Communication Systems

Subject ELEN90057 (2014)

Note: This is an archived Handbook entry from 2014.

Credit Points: 12.50
Level: 9 (Graduate/Postgraduate)
Dates & Locations:

This subject is not offered in 2014.

Time Commitment: Contact Hours: 3 x one hour lectures; up to 12 hours of tutorials; and up to 18 hours of workshops
Total Time Commitment:

200 hours


Prerequisites for this subject are:

Study Period Commencement:
Credit Points:


One of the following subjects

Study Period Commencement:
Credit Points:


Recommended Background Knowledge:


Non Allowed Subjects:

Anti-requisite for this subject is:

Core Participation Requirements:

For the purposes of considering request for Reasonable Adjustments under the Disability Standards for Education (Cwth 2005), and Students Experiencing Academic Disadvantage Policy, academic requirements for this subject are articulated in the Subject Description, Subject Objectives, Generic Skills and Assessment Requirements of this entry. The University is dedicated to provide support to those with special requirements. Further details on the disability support scheme can be found at the Disability Liaison Unit website:

Subject Overview:


This subject provides an introduction to the analysis and design of telecommunication signals and systems, in the presence of uncertainty. The emphasis is on understanding the basic concepts that underpin both analog and digital formats. The material covered is crucial to understanding how modern wired and wireless communication systems work at the physical layer. This is a core subject for the Master of Engineering (Electrical) course.


Topics to be covered include:

  • Transmission through linear time-invariant channels; magnitude and phase distortion; basic equalisation; low-pass representations of band-pass signals and systems; group and phase delays
  • Time- and frequency-domain analysis of analog modulation and demodulation schemes, including conventional amplitude modulation (AM), double sideband suppressed carrier (DSBSC), single sideband, and frequency modulation (FM); threshold effects in AM and FM
  • Random processes in frequency domain; signal-to-noise ratios (SNR’s) in DSBSC, AM and FM;
  • Nyquist’s sampling theorem; quantisation and signal-to-quantisation noise ratios
  • Digital modulation schemes including baseband pulse amplitude modulation, amplitude-shift keying and frequency-shift keying, synchronisation, matched filter receivers for additive white Gaussian noise channels, bit-error rate analysis;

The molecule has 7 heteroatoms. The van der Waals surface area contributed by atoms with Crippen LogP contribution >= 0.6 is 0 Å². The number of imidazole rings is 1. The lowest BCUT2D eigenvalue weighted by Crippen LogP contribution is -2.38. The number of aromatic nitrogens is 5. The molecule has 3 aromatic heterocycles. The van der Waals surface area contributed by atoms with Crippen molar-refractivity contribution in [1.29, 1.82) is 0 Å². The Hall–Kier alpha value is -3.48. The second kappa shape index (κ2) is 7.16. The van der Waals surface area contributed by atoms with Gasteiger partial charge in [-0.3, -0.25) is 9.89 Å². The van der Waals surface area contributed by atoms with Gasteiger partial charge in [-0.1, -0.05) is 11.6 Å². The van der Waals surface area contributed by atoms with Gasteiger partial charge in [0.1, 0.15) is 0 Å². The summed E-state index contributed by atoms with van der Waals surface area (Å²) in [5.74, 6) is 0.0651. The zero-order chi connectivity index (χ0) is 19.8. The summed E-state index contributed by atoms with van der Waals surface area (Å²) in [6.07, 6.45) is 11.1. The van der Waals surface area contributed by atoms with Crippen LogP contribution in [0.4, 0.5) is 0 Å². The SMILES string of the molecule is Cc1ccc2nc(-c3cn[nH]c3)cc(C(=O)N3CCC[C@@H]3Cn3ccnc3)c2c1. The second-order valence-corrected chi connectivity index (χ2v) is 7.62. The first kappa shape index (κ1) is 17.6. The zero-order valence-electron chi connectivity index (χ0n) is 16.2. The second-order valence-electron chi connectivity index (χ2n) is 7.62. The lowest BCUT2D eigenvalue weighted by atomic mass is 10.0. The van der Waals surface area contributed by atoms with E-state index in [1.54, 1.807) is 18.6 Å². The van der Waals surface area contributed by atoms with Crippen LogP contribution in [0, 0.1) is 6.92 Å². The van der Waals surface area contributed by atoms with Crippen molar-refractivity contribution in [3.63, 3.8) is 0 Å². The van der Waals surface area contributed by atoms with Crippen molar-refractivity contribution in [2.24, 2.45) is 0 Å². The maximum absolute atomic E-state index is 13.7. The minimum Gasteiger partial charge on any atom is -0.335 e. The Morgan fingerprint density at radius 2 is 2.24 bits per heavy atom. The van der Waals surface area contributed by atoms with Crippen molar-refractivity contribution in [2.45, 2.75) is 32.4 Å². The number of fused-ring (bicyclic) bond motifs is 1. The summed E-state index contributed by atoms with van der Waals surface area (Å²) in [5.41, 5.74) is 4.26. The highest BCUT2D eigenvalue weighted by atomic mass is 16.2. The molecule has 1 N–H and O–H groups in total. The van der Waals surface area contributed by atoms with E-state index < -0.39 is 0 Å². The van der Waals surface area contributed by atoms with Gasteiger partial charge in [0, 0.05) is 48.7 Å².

• Comparisons of analog and digital schemes in terms of spectral efficiency, transmission power, demodulated SNR and complexity.

Learning Outcomes:


Having completed this subject it is expected that the student be able to:

  1. Qualitatively describe the basic functional blocks of a telecommunication system and their attributes
  2. Quantitatively analyse the overall performance of analog and digital communication schemes, in terms of signal-to-noise ratios, transmission bandwidth
  3. Assess the relative merits of different modulation and demodulation techniques, and make design choices on this basis
  4. Use software and hardware simulation tools to understand the properties and performance of simple communication systems
  • One written examination, not exceeding three hours at the end of semester, worth 70%;
  • Continuous assessment of submitted workshop reports, not exceeding 20 pages over the semester, worth 20%;
  • A one-hour mid-semester test, worth 10%.

Hurdle requirement: Students must pass the written exam to pass the subject.

Intended Learning Outcomes (ILOs) 1 to 3 are assessed via the mid-semester test and final examination.

ILO 4 is assessed through the workshop reports.

Prescribed Texts:


Breadth Options:

This subject is not available as a breadth subject.

Fees Information: Subject EFTSL, Level, Discipline & Census Date
Generic Skills:
  • Ability to apply knowledge of basic science and engineering fundamentals
  • In-depth technical competence in at least one engineering discipline
  • Ability to undertake problem identification, formulation and solution
  • Ability to utilise a systems approach to design and operational performance
  • Capacity for independent critical thought, rational inquiry and self-directed learning
  • Ability to communicate effectively, with the engineering team and with the community at large


The subject is delivered through lectures, tutorials and workshop classes.


The subject is delivered through lectures, tutorials and workshop classes.


Exposure to simulation and measurement tools and teamwork through the five workshops.

Related Majors/Minors/Specialisations: B-ENG Electrical Engineering stream
Master of Engineering (Electrical with Business)
Master of Engineering (Electrical)

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